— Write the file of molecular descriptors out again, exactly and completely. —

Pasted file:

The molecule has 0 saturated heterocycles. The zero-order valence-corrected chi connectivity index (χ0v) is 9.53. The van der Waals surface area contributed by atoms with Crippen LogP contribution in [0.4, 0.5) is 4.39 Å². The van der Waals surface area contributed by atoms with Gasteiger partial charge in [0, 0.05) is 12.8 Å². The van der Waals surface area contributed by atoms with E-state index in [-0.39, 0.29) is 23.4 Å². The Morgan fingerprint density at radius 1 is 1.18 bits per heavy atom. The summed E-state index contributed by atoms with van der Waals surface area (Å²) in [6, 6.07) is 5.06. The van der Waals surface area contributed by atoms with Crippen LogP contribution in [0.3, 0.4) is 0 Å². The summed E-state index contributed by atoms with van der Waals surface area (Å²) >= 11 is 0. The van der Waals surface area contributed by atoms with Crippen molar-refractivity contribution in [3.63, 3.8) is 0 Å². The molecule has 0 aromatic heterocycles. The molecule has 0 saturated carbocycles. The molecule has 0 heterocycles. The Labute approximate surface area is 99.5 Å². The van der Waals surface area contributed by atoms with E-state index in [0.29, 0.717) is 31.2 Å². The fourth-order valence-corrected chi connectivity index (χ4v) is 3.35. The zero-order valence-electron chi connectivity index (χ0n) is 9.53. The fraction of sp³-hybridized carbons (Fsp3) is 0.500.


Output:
The molecule has 0 saturated heterocycles. The zero-order valence-corrected chi connectivity index (χ0v) is 9.53. The van der Waals surface area contributed by atoms with Crippen LogP contribution in [0.4, 0.5) is 4.39 Å². The van der Waals surface area contributed by atoms with Gasteiger partial charge in [0, 0.05) is 12.8 Å². The van der Waals surface area contributed by atoms with E-state index in [-0.39, 0.29) is 23.4 Å². The Morgan fingerprint density at radius 1 is 1.18 bits per heavy atom. The summed E-state index contributed by atoms with van der Waals surface area (Å²) in [6, 6.07) is 5.06. The van der Waals surface area contributed by atoms with Crippen LogP contribution in [0.3, 0.4) is 0 Å². The summed E-state index contributed by atoms with van der Waals surface area (Å²) >= 11 is 0. The van der Waals surface area contributed by atoms with Crippen molar-refractivity contribution in [3.63, 3.8) is 0 Å². The molecule has 0 aromatic heterocycles. The molecule has 0 saturated carbocycles. The molecule has 0 heterocycles. The Labute approximate surface area is 99.5 Å². The van der Waals surface area contributed by atoms with E-state index in [0.29, 0.717) is 31.2 Å². The fourth-order valence-corrected chi connectivity index (χ4v) is 3.35. The zero-order valence-electron chi connectivity index (χ0n) is 9.53. The fraction of sp³-hybridized carbons (Fsp3) is 0.500.